- Singing the Faith: 246 (CD10 #22)
- Martin Leckebusch
- “East Dulwich” by Paul Leddington Wright
- 87.87 and refrain
Correction to music: Amend metre to "87 87 and refrain"
Ideas for use
Martin Leckebusch - "expanding" the language of worship
As a hymn of God’s incarnation in the person of Jesus, these words (like Wesley’s great hymns of the incarnation, see below) are helpful for Christmas as well as at other times of the year. Because of the accessibility of Martin Leckebusch’s language, and the explanatory nature of the refrain (“Emmanuel means God has come…”), this is also a helpful hymn for those exploring the Christian faith or church membership. The openness of the hymn’s tone invites us to consider widely our response to what we see and understand in the life of Jesus without imposing any narrow directives.
You may wish to consider using this hymn alongside a reading of the biblical “Hymn of Christ” in the Letter to the Philippians: Philippians 2: 5-11.
Also explore Come, wounded Healer, your sufferings reveal (StF 271), in which Martin presents further paradoxes within the life of God-as-servant.
"He came to earth in poverty" - finding God in the life of Jesus
This is a hymn that endeavours to put in to accessible, contemporary language the core of Christian belief: that in the person and life of Jesus of Nazareth, God’s presence and love can be seen and understood.
Here we are on the same territory as Wesley’s hymns of the incarnation, Let earth and heaven combine (StF 208) and, more familiarly, Hark! The herald-angels sing (StF 202). But “He came to earth” also reflects Martin Leckebusch’s stated “desire to see the language of worship expanded. Too often our ‘religious’ language is alien to outsiders or new Christians… we use one set of vocabulary on Sundays and another on Mondays.” (More than Words, Introduction)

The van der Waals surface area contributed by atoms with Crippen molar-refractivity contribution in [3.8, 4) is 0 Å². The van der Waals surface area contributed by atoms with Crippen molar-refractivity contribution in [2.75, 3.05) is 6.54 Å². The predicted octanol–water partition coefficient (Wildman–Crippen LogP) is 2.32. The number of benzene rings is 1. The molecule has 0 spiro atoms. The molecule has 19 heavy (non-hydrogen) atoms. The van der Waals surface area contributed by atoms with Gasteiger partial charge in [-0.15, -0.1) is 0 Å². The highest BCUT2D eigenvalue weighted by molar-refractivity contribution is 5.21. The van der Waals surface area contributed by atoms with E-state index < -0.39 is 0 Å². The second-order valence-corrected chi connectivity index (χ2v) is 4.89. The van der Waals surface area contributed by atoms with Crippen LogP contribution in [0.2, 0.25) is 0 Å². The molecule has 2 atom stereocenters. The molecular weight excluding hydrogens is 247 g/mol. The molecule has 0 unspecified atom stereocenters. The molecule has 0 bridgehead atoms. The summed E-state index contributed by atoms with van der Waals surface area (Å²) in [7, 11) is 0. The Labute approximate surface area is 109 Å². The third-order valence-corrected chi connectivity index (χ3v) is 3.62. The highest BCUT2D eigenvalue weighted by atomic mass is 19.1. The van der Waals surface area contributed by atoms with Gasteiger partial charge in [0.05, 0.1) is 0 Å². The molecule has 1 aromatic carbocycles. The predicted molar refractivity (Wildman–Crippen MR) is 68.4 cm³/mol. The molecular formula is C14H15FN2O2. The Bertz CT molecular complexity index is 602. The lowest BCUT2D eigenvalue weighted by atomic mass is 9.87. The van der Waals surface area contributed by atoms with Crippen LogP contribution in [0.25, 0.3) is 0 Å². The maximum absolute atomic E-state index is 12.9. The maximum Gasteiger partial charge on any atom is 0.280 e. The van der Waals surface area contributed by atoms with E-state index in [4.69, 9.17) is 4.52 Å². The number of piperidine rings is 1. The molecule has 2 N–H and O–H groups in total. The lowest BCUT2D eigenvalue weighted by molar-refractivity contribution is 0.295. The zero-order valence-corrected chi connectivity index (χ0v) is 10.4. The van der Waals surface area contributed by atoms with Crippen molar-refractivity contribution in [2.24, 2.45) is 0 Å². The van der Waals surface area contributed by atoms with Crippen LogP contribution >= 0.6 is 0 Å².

With its refrain beginning “Emmanuel means God has come, a child of human birth”, this is in once a sense a “teaching hymn”. But it’s a text that lays out clearly what there is for us to see in life of Jesus, without imposing on the singer or reader a set response. Rather, it allows us to take what we know of Jesus and to make of it what we will. This is different from, say, Graham Kendrick’s better known From heaven you came (StF 272), with its final verse beginning “So let us learn how to serve”.
Like Martin, Graham also speaks of Jesus’ role as a servant while nevertheless being “our God”, but his hymn lays much more emphasis on the events of Easter, using the language of sacrifice to evoke Jesus’ crucifixion. Though Martin alludes to the end of Jesus’ life (“he freely took a thorny crown”, v.3), his concern is more with the whole of Jesus’ life and example.
Even more so than Graham Kendrick, John Pantry (He came to earth, not to be served, StF 445) is concerned to talk about our required response as Christians to a “life ransomed for many”. His is a highly personal response of sorrow and faith (“And so I stand, a broken soul, to see the pain that I have brought to Jesus”). He also uses language understood (or maybe not!) by those already bound up in the Church and Christian conversation. Martin Leckebusch, in contrast, avoids phrases laden with biblical meaning such as “ransom for many” and “Son of Man”.
Jesus learning to "toil with this hands" in his father's workshop © 2015 Thinkstock UK, a division of Getty Images
At the same time, there are certainly strong echoes of biblical writings in this hymn – in particular the so-called “Christ hymn” in the letter to Philippians (Philippians 2: 5-11) and the expositions on Jesus’ divine and human nature in the Letter to Hebrews. Nevertheless, the way Martin describes Jesus’ life – “a servant toiling with his hands” – conjures pictures of a man at work, understanding our daily lives – and without using words that would trip up or alienate those with little experience of Christian language and traditions.
Also see Taking a broad approach - the hymns of Martin Leckebusch.